This is the question that more and more churches are having to deal with these days.  How do you deal with a pastor who has an addiction.  Maybe it’s an addiction to alcohol or drugs; maybe it’s a sexual addiction like pornography.  The question is… what should be done with a pastor that has an addiction of some kind when it is found out? This scenario has actually happened this past week at Twin City Fellowship.  Recently Bob Dewaay’s health was deteriorating and they weren’t sure what was wrong.  After a bunch of tests, it was determined that Bob had Alcoholic Hepatitis.  Bob had been a vocal part of the discernment movement (calling out those who he though here heretical) for the past years.  As it turns out, the diagnosis was news to everyone in his church, including his elders.  The reaction was quick.  Termination. You can hear how the church responded publicly here.  (It’s in the first ten minutes). How should a church respond when their leader is caught in an addiction? My thought is that the church acted properly in removing the man from leadership (although I think some of the words were rather harsh).  The shepherd of a congregation is held to a high standard, and I think this was the right decision. But what responsibility does the church have in the area of reconciliation? in the area of counseling and help?  and in the area of financial support of this man and his family? I think part of the answer to that question has to do with how the person caught reacts?  Are they repentant?  Are they making excuses?  Are they defiant? And if they are repentant, do you work out a restoration plan with them as a church?  Are they restored to their senior pastor role? And if you, for some reason, decide NOT to terminate, how do you proceed?  Publicly?  Privately?  Seems dangerous to the life of the church either way. As you can tell… I have few, if any answers. Dare I say what happens most often?  When this type of addiction is found in a staff person (especially a person in a senior role); many times the person if quietly fired (without giving a reason) and is simply moved on to another church.  This is what should NEVER happen. What are your thoughts?  If your pastor (or you) were diagnosed with Alcoholic Hepatitis (and no one even knew you drank); should you be terminated, rehabilitated, or what? Todd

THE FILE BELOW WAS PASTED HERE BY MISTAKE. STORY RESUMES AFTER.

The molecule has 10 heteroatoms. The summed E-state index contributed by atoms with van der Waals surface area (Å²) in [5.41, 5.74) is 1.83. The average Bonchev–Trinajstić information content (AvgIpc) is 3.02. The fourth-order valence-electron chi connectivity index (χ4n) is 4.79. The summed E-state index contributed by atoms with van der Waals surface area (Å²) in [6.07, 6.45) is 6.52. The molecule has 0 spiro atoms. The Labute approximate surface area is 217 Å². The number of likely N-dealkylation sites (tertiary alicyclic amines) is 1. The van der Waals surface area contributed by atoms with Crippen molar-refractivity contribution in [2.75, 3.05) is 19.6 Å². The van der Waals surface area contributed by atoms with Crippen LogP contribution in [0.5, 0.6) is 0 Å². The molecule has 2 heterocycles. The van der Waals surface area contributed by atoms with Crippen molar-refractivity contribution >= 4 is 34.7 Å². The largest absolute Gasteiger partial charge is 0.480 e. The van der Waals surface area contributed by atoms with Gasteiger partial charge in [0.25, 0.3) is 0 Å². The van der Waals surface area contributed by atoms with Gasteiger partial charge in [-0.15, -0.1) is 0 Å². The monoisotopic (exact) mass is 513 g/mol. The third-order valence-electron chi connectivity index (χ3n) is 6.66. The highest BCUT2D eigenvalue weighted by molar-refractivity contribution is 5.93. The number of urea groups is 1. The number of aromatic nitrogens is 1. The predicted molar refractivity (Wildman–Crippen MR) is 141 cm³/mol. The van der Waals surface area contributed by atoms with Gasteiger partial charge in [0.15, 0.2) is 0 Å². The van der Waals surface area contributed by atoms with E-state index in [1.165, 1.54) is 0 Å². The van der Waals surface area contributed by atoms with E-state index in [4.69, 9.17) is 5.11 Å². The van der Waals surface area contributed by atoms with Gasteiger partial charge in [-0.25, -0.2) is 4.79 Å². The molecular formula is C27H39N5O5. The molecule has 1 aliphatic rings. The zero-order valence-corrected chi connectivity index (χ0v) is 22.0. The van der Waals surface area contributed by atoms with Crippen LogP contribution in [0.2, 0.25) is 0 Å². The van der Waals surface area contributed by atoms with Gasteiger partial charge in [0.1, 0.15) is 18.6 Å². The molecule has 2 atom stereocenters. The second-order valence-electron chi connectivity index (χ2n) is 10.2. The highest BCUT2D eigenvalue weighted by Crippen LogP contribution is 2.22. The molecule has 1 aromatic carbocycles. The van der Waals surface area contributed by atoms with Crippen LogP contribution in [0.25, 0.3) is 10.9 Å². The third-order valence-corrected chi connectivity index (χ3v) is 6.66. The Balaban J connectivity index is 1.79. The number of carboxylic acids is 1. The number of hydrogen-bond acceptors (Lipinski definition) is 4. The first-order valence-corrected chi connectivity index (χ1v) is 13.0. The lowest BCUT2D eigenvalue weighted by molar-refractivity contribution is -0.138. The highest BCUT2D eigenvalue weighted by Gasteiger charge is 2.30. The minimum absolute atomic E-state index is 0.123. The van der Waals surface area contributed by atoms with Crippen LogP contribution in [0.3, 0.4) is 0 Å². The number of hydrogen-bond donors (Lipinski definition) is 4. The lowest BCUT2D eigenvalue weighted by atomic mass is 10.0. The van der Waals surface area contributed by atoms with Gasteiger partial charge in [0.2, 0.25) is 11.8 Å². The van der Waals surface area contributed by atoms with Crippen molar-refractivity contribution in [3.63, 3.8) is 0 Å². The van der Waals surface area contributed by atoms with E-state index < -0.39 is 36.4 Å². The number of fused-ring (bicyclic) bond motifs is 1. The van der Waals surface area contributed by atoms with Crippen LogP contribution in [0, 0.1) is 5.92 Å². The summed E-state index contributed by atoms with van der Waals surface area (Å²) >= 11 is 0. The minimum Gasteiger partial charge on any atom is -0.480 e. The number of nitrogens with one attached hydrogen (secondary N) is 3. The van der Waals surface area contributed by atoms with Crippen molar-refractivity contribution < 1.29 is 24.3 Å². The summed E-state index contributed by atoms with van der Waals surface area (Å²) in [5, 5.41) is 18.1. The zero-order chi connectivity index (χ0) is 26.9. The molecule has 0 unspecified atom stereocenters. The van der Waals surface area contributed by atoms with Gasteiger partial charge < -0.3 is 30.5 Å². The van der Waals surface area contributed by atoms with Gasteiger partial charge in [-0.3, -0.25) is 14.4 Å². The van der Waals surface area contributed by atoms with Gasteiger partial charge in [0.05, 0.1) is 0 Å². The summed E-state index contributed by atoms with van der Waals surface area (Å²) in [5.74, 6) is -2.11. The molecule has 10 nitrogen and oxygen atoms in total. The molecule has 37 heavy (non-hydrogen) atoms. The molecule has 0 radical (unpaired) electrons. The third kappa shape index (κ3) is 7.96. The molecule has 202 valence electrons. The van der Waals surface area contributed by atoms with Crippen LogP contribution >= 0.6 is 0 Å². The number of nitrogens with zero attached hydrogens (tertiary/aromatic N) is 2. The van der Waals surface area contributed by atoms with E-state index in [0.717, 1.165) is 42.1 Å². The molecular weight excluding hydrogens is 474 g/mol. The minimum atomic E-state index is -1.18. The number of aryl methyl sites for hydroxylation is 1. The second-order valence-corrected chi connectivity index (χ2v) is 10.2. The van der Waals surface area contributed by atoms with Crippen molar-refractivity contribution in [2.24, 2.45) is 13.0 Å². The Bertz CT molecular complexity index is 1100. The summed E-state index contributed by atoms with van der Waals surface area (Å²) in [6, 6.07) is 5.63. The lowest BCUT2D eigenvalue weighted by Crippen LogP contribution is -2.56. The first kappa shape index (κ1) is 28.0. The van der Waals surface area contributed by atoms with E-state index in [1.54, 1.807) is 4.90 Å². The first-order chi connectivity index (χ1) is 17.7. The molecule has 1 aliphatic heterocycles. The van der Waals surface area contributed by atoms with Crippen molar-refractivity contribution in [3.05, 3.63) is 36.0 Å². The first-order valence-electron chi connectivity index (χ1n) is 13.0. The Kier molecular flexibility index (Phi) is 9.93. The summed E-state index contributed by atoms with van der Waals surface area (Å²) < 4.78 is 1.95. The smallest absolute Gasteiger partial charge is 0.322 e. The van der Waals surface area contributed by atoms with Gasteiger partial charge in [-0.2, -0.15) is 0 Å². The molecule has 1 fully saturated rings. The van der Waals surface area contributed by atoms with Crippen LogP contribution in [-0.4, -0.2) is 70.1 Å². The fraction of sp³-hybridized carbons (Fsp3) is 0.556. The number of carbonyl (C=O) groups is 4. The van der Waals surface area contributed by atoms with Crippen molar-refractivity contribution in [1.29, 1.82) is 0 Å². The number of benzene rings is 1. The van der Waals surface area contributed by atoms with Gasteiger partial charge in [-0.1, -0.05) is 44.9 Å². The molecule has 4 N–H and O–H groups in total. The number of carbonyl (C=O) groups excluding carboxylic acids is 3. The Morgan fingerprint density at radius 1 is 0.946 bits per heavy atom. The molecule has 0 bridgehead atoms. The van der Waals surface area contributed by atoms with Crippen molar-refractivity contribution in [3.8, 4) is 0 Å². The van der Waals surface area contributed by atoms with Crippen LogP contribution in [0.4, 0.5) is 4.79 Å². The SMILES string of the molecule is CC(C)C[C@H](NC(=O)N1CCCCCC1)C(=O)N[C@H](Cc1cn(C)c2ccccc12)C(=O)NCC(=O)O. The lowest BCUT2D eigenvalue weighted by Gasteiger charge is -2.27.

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Controversy